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Jo C.
Jo C., Barrister
Category: Law
Satisfied Customers: 71137
Experience:  Over 5 years in practice
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Hello, my name is***** and I am the divorced father of

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Hello, my name is***** and I am the divorced father of a 15 year old girl (Elizabeth) who as been a persistent truant at her school. I do not have custody of Elizabeth and have a poor relationship with my Ex-Wife.
Elizabeth's school has contacted me with respect to her absence and I have written to them, spoken to them on the phone and gone to see them to discuss the problem, I have also spoken with Elizabeth about her absence and encouraged her to attend.
This morning I received a letter from the Norwich Magisistrates Court , I have been summoned before them on the 26th of this month to answer a charge of allegedly being quility of an offence under section
444(1A) of the Education Act (1996).
If I do not have custody of Elizabeth and do not live with her can I be found quilty of this offence and be fined or imprisoned? At the meeting with her head mistress and the truancy officer they agreed that there was very little I could actually do to help the situation particularly as I live in Norwich and work in Ipswich Monday to Friday, and ***** *****ves in Acle with her mother. Yet they have still held me liable in their paperwork to the local authority.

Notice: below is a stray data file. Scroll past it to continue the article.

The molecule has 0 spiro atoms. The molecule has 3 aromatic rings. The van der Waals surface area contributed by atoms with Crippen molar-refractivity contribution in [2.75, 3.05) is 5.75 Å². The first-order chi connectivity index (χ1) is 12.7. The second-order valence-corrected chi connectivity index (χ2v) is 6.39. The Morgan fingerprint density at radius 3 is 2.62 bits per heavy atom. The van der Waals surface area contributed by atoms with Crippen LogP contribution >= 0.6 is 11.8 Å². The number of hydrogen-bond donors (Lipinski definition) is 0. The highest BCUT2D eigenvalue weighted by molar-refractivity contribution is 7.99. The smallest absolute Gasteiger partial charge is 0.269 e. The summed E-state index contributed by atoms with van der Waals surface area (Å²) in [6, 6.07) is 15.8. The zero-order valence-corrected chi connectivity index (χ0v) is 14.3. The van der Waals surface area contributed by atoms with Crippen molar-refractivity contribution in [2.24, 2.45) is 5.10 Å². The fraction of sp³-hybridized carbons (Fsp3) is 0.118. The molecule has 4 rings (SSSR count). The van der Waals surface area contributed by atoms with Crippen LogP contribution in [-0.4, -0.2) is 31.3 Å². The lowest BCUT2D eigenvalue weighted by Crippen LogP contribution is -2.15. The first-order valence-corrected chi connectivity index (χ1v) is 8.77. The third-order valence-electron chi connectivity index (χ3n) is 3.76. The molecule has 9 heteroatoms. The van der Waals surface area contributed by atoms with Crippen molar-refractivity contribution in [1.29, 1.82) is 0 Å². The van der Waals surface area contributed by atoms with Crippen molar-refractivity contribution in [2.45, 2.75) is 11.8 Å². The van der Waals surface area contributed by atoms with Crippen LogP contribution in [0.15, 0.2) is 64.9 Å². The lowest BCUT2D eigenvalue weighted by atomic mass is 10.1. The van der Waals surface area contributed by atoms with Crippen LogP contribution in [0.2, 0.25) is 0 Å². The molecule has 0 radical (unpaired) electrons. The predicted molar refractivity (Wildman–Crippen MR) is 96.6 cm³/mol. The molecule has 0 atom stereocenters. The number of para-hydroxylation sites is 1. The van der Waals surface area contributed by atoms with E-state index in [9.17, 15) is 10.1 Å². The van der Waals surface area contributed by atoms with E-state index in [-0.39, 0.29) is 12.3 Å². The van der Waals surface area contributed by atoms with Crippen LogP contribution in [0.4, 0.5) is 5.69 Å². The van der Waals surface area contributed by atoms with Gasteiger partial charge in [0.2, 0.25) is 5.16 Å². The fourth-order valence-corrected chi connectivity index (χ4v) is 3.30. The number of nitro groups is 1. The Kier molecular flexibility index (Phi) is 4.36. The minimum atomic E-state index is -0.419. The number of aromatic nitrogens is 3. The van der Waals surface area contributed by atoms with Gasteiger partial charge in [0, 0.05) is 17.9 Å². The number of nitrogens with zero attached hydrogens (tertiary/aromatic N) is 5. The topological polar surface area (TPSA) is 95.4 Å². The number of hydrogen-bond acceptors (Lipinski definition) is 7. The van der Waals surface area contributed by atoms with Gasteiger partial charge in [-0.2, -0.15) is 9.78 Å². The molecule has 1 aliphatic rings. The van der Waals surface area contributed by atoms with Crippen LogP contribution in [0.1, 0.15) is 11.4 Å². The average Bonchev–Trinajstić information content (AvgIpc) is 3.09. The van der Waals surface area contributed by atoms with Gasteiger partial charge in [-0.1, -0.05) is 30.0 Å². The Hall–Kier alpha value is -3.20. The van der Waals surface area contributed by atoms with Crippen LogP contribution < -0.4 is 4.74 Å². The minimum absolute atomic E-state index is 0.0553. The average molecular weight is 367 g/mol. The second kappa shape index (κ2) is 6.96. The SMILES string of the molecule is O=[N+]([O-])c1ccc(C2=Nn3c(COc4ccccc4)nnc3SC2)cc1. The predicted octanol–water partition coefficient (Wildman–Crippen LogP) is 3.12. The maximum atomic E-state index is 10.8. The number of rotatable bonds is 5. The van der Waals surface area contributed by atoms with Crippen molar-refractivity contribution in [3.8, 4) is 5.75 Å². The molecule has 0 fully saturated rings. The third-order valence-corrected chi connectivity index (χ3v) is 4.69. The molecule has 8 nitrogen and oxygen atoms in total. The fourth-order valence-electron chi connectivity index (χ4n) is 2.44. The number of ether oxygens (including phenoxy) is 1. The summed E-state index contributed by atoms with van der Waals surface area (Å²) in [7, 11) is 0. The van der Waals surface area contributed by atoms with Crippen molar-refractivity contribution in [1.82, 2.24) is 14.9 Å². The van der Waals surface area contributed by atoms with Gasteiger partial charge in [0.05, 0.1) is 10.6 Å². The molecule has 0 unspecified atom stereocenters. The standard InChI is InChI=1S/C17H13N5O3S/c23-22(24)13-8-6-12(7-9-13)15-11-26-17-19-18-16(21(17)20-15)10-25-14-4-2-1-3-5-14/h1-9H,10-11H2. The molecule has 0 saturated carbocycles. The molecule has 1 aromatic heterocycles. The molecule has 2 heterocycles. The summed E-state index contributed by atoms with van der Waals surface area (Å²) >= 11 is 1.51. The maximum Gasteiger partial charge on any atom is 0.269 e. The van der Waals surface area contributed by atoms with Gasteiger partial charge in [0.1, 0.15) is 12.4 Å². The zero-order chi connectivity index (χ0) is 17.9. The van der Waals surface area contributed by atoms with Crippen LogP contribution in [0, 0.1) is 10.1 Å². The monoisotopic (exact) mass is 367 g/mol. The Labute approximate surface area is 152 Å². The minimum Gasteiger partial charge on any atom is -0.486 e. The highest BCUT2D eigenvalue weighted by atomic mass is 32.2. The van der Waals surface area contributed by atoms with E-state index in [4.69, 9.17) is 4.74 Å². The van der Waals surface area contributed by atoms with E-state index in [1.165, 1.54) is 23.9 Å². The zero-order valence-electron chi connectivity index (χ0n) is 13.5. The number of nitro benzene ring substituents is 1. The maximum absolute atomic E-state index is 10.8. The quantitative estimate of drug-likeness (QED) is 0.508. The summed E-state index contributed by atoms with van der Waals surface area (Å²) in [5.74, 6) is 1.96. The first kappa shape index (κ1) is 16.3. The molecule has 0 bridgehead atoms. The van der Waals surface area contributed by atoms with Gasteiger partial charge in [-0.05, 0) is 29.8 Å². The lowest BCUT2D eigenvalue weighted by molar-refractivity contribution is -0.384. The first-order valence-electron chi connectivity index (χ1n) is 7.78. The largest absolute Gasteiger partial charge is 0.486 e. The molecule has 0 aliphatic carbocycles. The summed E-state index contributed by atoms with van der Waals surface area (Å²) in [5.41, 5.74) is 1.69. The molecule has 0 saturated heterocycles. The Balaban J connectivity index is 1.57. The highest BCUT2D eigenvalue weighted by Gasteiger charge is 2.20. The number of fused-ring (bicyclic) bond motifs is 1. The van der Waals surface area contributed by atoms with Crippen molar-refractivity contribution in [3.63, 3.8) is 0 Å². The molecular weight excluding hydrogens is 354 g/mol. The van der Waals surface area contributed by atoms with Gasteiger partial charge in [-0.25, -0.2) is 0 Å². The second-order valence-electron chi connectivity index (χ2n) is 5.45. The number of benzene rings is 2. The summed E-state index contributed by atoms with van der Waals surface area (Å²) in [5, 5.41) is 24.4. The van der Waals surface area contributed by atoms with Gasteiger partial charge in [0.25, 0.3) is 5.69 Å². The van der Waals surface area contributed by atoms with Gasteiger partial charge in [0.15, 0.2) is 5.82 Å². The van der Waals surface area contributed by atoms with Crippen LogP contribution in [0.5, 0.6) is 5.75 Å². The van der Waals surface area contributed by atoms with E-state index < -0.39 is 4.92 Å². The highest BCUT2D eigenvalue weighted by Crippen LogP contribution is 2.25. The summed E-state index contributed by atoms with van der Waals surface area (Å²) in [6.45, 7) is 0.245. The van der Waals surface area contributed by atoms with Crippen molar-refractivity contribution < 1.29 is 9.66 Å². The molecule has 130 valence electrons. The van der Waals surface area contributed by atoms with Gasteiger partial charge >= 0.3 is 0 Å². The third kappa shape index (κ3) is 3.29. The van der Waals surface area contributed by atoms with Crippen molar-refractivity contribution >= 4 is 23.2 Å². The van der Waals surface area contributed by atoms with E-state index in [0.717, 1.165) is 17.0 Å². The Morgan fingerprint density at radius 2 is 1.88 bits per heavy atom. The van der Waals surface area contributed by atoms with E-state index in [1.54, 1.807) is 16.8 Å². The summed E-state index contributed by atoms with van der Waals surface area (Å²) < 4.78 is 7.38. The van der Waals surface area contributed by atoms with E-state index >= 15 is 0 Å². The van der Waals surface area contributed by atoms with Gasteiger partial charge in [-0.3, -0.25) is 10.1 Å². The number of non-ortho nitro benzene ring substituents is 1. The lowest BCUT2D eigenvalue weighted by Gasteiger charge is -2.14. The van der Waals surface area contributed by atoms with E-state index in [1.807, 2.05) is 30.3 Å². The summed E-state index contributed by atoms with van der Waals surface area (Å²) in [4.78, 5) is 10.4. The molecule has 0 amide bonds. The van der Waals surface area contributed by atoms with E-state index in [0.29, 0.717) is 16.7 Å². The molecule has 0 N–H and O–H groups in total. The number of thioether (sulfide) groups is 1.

Thank you for your time and consideration.
Phil Payne.
I've been working hard to find a Professional to assist you with your question, but sometimes finding the right Professional can take a little longer than expected.
I wonder whether you're ok with continuing to wait for an answer. If you are, please let me know and I will continue my search. If not, feel free to let me know and I will cancel this question for you.
Thank you!
Thank you for your question. My name is ***** ***** I will try to help with this.
Yes, they can still prosecute you. You are still a parent within the meaning of the Education Act. You do not need to have custody of a child to be a 'parent' and so responsible for her school attendances.
The practical reality is that probably they will not prosecute you in these circumstances for public interest reasons but there is no reason that they could not in law.
Can I clarify anything for you?
Jo C., Barrister
Category: Law
Satisfied Customers: 71137
Experience: Over 5 years in practice
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